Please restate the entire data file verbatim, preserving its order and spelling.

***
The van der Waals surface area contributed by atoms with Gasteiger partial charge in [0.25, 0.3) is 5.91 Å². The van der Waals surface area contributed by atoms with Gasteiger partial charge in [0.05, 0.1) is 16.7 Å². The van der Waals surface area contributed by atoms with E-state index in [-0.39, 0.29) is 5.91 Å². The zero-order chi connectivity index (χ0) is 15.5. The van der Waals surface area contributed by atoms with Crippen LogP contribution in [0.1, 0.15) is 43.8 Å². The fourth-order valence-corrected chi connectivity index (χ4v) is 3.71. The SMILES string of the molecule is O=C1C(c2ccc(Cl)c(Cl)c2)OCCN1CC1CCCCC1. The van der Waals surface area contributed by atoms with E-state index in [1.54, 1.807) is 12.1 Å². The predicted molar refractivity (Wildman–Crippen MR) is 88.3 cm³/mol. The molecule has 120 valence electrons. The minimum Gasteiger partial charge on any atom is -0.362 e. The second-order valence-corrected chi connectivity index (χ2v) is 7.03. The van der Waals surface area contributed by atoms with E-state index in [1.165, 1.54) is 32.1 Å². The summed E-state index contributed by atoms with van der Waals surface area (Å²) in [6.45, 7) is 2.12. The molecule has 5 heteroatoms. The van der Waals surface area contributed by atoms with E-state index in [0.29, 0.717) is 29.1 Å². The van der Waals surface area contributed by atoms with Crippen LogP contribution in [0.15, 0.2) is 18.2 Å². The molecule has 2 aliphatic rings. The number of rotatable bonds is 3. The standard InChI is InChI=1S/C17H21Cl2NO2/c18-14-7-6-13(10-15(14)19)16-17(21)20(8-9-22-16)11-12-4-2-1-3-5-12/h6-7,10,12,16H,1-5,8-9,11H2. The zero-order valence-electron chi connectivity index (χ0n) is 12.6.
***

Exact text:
The van der Waals surface area contributed by atoms with Gasteiger partial charge in [0.25, 0.3) is 5.91 Å². The van der Waals surface area contributed by atoms with Gasteiger partial charge in [0.05, 0.1) is 16.7 Å². The van der Waals surface area contributed by atoms with E-state index in [-0.39, 0.29) is 5.91 Å². The zero-order chi connectivity index (χ0) is 15.5. The van der Waals surface area contributed by atoms with Crippen LogP contribution in [0.1, 0.15) is 43.8 Å². The fourth-order valence-corrected chi connectivity index (χ4v) is 3.71. The SMILES string of the molecule is O=C1C(c2ccc(Cl)c(Cl)c2)OCCN1CC1CCCCC1. The van der Waals surface area contributed by atoms with E-state index in [1.54, 1.807) is 12.1 Å². The predicted molar refractivity (Wildman–Crippen MR) is 88.3 cm³/mol. The molecule has 120 valence electrons. The minimum Gasteiger partial charge on any atom is -0.362 e. The second-order valence-corrected chi connectivity index (χ2v) is 7.03. The van der Waals surface area contributed by atoms with E-state index in [1.165, 1.54) is 32.1 Å². The summed E-state index contributed by atoms with van der Waals surface area (Å²) in [6.45, 7) is 2.12. The molecule has 5 heteroatoms. The van der Waals surface area contributed by atoms with E-state index in [0.29, 0.717) is 29.1 Å². The van der Waals surface area contributed by atoms with Crippen LogP contribution in [0.15, 0.2) is 18.2 Å². The molecule has 2 aliphatic rings. The number of rotatable bonds is 3. The standard InChI is InChI=1S/C17H21Cl2NO2/c18-14-7-6-13(10-15(14)19)16-17(21)20(8-9-22-16)11-12-4-2-1-3-5-12/h6-7,10,12,16H,1-5,8-9,11H2. The zero-order valence-electron chi connectivity index (χ0n) is 12.6.